February 8th, 2014
Two young women recently glued themselves to the door of one of the UK’s biggest PR firms, Bell Pottinger. They had good reason to protest. An undercover operation had recorded PR executives boasting, in response to a request to help the vile Uzbekistan dictatorship, that they had access to the PM and Foreign Secretary and that they could use their dark arts to swamp negative images of human rights violations and child labour. They also explained that they could manipulate Google searches, fix Wikipedia material, generate pretend-independent blogs, and put favourable articles in the mainstream press. This deliberate dissemination of lies, misrepresentation and deception, used in support of some of the nastiest persons, companies or governments around, is a typical part of the UK public relations industry which is the second largest in the world and worth £7.5bn. It is shocking that such a sordid and squalid operation can be so large, so influential and so profitable, and shows sadly just how amoral are some of the activities tolerated by our money-obsessed, anything-goes contemporary culture. It is no surprise that Tim Bell was knighted by Thatcher in 1990, presumably for services to the ‘dark arts’. (more…)
February 7th, 2014
There is a story popular in Germany, and often repeated in the UK, that the Greeks are being punished for their grievous financial misdeeds and the virtuous Germans are teaching them a lesson which, painful as it may be, needs to be learnt. Whilst it is true that Greece (and Greece was far from alone in these matters) suffered from a poorly organised taxation system, corruption of the State by an ultra-rich elite, and capital flight to tax havens or investment hot-spots across the world, finger-wagging at Greece and moralising about debt hardly fits the record. There have been three crucial periods in the last 60 years when Germany was in deep financial difficulty and was bailed out by creditor countries……including Greece.
The first and most important was in 1953 when Germany’s post-war debt trap was lifted in London at a creditor’ conference in London. The enormous war reparations owed were halved and the repayment period was extended over 30 years. It is almost certain that the post-war German economic miracle would not have occurred or brought the country to global economic power status, had it not been for the London Debt Agreement. Greece, one of the countries overrun by the Nazis and having suffered grievously under their domination less than a decade before, was nevertheless party to this agreement. So why are Greece, Spain and Portugal being demonised now and debt forgiveness isn’t even on the agenda? (more…)
February 6th, 2014
The 2008-9 crisis highlighted two fundamental flaws in the UK banks. The first was illiquidity when their creditors and depositors withdrew their money at the first sign of serious trouble, but the banks couldn’t call in their loans in order to pay them, and the Bank of England had to intervene to provide them with emergency funding. The second problem was that some banks weren’t just illiquid, they were insolvent, i.e the loans weren’t going to meet the bank’s liabilities even when they became due, and the Treasury either had to nationalise failed banks or spend billions in buying the shares of others (£68bn in all). Now the banks have been forced by the new Banking Reform Bill (inadequate though it is) to reliquify and recapitalise their balance sheets. As a result bank lending to UK industry has gone into reverse. In the 4.5 years leading up to the financial crisis, Britain’s banks raised loans of £260bn to UK companies, while in the 4.5 years after the crisis they have called back in from UK companies a net £110bn. So the way has been left open for a new intermediary, and that is very likely where the next crash will develop. (more…)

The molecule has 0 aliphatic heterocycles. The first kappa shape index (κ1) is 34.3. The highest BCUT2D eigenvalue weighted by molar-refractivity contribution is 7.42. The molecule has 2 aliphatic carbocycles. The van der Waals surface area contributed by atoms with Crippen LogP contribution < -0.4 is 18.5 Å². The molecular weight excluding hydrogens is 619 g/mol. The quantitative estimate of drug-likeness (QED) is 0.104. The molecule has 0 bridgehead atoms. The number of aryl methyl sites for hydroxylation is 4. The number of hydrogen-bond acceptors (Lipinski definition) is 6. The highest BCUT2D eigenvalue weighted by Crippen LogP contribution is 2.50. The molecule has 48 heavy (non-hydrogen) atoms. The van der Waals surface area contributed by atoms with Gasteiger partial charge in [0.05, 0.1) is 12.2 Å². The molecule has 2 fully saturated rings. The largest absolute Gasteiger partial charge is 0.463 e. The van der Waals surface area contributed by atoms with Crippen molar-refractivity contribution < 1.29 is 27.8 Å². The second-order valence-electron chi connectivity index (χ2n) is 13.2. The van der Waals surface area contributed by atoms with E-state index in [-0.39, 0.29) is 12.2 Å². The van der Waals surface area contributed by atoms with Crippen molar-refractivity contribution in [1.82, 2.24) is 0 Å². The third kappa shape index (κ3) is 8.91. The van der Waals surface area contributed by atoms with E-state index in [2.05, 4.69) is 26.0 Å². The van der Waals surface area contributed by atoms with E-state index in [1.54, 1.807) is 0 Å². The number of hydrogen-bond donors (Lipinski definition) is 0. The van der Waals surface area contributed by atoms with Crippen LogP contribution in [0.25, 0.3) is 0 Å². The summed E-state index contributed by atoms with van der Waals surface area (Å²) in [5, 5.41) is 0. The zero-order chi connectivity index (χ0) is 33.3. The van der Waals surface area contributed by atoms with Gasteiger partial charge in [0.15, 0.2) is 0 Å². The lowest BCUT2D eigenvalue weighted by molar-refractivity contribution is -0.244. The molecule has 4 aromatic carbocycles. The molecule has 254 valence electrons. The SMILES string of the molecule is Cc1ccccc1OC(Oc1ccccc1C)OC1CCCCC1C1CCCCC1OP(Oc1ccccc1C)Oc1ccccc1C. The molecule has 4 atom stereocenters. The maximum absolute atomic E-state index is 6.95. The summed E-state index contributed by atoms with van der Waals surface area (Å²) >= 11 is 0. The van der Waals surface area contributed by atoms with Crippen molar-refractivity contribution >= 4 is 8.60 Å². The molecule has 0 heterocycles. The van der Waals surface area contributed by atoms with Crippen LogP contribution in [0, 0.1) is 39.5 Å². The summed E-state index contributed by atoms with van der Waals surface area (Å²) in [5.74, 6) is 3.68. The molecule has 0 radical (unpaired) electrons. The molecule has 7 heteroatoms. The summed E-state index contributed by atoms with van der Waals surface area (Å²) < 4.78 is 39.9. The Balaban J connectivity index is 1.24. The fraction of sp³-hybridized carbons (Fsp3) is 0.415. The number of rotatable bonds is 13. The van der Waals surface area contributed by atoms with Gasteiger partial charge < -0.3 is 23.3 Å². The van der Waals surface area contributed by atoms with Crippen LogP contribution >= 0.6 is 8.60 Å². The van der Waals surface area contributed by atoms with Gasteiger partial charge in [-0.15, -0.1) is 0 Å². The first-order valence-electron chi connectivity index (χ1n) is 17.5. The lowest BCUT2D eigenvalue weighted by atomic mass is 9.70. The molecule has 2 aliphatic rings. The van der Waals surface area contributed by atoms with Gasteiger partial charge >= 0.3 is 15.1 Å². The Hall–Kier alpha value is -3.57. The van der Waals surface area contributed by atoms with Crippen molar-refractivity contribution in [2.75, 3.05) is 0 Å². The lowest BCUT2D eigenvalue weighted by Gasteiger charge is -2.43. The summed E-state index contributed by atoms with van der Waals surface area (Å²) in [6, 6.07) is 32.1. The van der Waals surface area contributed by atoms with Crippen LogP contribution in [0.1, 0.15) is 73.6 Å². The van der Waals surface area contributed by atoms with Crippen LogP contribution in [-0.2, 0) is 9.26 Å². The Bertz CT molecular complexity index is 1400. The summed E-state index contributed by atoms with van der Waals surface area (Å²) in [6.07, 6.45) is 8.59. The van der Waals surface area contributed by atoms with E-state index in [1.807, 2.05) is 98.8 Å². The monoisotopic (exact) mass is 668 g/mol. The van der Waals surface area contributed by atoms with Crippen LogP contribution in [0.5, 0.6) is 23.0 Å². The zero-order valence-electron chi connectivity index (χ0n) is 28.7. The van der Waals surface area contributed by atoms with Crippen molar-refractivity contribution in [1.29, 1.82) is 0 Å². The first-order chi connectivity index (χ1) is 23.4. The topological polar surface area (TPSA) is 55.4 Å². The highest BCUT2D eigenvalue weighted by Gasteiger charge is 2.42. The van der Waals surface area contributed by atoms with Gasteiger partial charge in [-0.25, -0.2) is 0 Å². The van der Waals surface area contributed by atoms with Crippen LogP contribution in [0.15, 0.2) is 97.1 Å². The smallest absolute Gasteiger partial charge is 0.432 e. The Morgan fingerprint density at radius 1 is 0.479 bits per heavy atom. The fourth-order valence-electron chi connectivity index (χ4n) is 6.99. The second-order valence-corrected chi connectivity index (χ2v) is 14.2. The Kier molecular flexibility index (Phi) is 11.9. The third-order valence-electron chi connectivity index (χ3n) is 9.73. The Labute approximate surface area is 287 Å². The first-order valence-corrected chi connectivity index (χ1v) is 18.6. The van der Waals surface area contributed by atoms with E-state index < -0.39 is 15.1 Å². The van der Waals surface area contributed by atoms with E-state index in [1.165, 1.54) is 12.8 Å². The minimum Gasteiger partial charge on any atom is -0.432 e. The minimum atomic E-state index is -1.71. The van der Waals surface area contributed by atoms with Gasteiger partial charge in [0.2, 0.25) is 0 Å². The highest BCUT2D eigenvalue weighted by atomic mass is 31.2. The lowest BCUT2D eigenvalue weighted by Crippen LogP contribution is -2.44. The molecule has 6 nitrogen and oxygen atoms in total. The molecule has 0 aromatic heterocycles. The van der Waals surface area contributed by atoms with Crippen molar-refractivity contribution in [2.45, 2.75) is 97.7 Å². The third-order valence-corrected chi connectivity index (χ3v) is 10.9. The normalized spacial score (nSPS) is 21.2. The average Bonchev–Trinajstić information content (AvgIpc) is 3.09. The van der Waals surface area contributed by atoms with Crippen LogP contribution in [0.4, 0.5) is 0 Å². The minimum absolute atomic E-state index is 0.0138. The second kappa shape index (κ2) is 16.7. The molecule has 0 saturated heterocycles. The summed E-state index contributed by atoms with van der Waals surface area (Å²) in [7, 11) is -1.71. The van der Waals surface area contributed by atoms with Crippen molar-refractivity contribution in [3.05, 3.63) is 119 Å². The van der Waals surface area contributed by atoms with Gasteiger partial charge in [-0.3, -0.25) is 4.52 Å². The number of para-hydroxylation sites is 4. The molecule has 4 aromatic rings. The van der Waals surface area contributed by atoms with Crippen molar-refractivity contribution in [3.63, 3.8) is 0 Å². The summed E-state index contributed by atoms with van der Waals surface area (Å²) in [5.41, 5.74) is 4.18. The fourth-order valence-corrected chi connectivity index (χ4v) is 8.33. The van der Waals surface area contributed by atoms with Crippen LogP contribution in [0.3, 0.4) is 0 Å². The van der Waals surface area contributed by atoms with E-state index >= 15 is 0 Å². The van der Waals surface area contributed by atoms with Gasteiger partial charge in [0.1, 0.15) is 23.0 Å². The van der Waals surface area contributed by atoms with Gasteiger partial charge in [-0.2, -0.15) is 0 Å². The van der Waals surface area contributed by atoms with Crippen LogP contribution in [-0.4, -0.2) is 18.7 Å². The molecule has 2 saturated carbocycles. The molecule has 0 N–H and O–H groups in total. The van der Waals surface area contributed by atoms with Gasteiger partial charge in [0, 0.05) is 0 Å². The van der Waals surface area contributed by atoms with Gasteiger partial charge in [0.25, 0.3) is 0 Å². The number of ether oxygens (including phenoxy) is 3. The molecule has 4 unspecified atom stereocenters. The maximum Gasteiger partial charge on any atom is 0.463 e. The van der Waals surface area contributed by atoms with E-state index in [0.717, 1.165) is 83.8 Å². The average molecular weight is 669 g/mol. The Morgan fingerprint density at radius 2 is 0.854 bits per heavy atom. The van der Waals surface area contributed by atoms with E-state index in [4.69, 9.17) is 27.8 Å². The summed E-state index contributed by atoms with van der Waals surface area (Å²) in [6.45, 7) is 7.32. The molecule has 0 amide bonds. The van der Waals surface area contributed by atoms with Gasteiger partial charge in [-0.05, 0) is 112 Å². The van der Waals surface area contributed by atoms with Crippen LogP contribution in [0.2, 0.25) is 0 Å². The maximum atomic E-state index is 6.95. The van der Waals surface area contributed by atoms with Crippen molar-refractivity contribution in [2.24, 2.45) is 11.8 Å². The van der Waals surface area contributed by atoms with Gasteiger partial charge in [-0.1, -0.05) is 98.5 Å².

February 5th, 2014
Big Business remains in a state of denial. After the biggest crash for a century, their line is unaltered: low taxes (or preferably no taxes through avoidance), deregulation, privatisation to remove virtually the entire domain of the State into the private sector, unrestrained inequality. It’s as though the trauma of the last 30 years hadn’t happened – unemployment nearly 4 times higher than in the pre-1980 period, growth of output and income per head down, manufacturing hollowed out, investment and R&D falling, rising balance of payments crises, and much more frequent and severe financial instabilities. It is said that the first sign of insanity is to keep on doing the same thing but expect a different result. Clearly neoclassical economics has run into the buffers, and the only thing that prevents us burying it is the lack of an alternative better-grounded model. The good news is that this is beginning to germinate. The best economics now has a much more sophisticated understanding of what drives innovation, investment, productivity and growth than the old model’s reliance on low tax and deregulated markets. (more…)